The iconic La Cañada building on the corner of West Main Street and North Santa Cruz Avenue, with its circular bay window and signature “witches hat” turret, has been a prominent feature of our historic downtown business district almost since the day it was built.
It’s been photographed, sketched, and painted countless times, and is so well recognized that our Chamber of Commerce even uses a symbol of the tower as its logo. Yet the history of the building, and the story of the man who built it, have largely been forgotten.
The property was originally developed by a Dutch immigrant named Sake Althoons Hofstra who was born in Friesland, The Netherlands in 1830 and emigrated to the United States at age 24. He settled in Michigan where he spent most of his life, with the exception of an unusual five-year period from 1892 to 1897 when he relocated to San Jose for unknown reasons.
Perhaps sensing the opportunity for investment in the rapidly growing town of Los Gatos, he purchased land here on North Santa Cruz Avenue and arranged for local contractor C.F. Seamen to construct a brick building at a cost not to exceed $4,575 (about $118,000 today). He named his project the “Hofstra Block.”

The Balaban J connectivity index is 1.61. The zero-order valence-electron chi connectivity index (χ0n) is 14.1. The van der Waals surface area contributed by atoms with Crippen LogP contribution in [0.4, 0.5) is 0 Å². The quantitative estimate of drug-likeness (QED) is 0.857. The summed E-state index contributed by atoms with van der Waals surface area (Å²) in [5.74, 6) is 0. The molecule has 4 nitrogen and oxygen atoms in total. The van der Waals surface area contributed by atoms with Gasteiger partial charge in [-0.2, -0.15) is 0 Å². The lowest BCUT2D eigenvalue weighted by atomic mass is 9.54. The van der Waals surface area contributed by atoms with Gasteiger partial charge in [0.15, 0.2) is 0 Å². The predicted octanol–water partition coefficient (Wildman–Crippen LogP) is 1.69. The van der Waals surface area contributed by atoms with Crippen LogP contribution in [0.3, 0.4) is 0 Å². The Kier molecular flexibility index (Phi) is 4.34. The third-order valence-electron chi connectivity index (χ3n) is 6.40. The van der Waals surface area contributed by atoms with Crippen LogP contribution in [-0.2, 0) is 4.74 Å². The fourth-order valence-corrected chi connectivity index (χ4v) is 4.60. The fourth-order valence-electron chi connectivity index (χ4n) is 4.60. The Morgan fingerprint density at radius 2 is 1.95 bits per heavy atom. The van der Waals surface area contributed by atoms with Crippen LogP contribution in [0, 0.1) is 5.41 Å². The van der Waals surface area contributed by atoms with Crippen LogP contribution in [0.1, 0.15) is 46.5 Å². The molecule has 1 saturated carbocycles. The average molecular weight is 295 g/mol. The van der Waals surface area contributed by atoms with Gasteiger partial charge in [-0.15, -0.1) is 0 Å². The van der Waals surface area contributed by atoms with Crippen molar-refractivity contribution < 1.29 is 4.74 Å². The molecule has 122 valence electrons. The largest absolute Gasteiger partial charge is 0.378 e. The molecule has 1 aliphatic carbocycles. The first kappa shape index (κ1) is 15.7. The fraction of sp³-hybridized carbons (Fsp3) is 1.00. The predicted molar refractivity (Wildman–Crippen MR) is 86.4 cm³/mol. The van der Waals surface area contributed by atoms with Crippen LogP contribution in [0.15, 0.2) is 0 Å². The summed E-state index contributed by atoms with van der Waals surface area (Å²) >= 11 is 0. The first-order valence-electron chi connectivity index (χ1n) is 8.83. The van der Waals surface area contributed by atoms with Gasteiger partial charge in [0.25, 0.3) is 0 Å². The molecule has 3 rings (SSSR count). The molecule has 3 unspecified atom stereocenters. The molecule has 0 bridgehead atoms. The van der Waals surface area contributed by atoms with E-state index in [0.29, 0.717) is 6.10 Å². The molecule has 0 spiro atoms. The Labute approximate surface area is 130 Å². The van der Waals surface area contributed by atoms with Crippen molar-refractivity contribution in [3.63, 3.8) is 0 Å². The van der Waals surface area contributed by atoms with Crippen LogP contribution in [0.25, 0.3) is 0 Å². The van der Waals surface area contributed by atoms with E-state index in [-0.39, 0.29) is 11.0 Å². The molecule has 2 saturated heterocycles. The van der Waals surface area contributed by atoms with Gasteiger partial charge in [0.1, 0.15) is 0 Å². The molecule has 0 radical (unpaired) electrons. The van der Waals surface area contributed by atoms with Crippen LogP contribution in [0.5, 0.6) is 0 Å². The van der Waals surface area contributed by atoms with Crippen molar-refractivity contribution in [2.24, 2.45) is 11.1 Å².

Hofstra’s namesake property consists of three adjoining brick buildings that were constructed in two separate phases on a single assessor’s parcel between 1895 and 1905. If you look closely at the photograph, you’ll notice that the middle building originally had only one story. You can also see the faint Hofstra Block lettering on the left parapet.
Shortly after the project was completed, Sake’s name appeared in newspapers all over the state. Much to his chagrin, he had fallen victim to a group known as the “gold brick swindlers.” Hofstra paid $10,000 cash for what he thought were two large gold bars that turned out to be made of brass. He never recovered his money, but was instrumental in landing the crooks in prison. He told police that he was such an easy victim he thought he must have been hypnotized.
When Sake died of heart disease in San Jose in 1897, he left the Hofstra Block to his daughter Irene Wilhelmina Hofstra Markres who sold the building shortly thereafter. Interestingly, Sake’s son William, who became quite wealthy in the lumber and paper business, built an opulent country home in Hempstead, Long Island, New York. The sprawling 15-acre estate, which he called “The Netherlands,” eventually became the campus of Hofstra University.
The Hofstra Block traded owners over the years, one of whom changed the name to La Cañada, Spanish for “canyon.” It’s currently owned by the Farwell and Bacigalupi families who restored the building after it suffered extensive damage in the Loma Prieta earthquake. Although his name has long since been erased from the façade, Sake Hofstra would be proud to see that his building has been added to the National Register of Historic Places.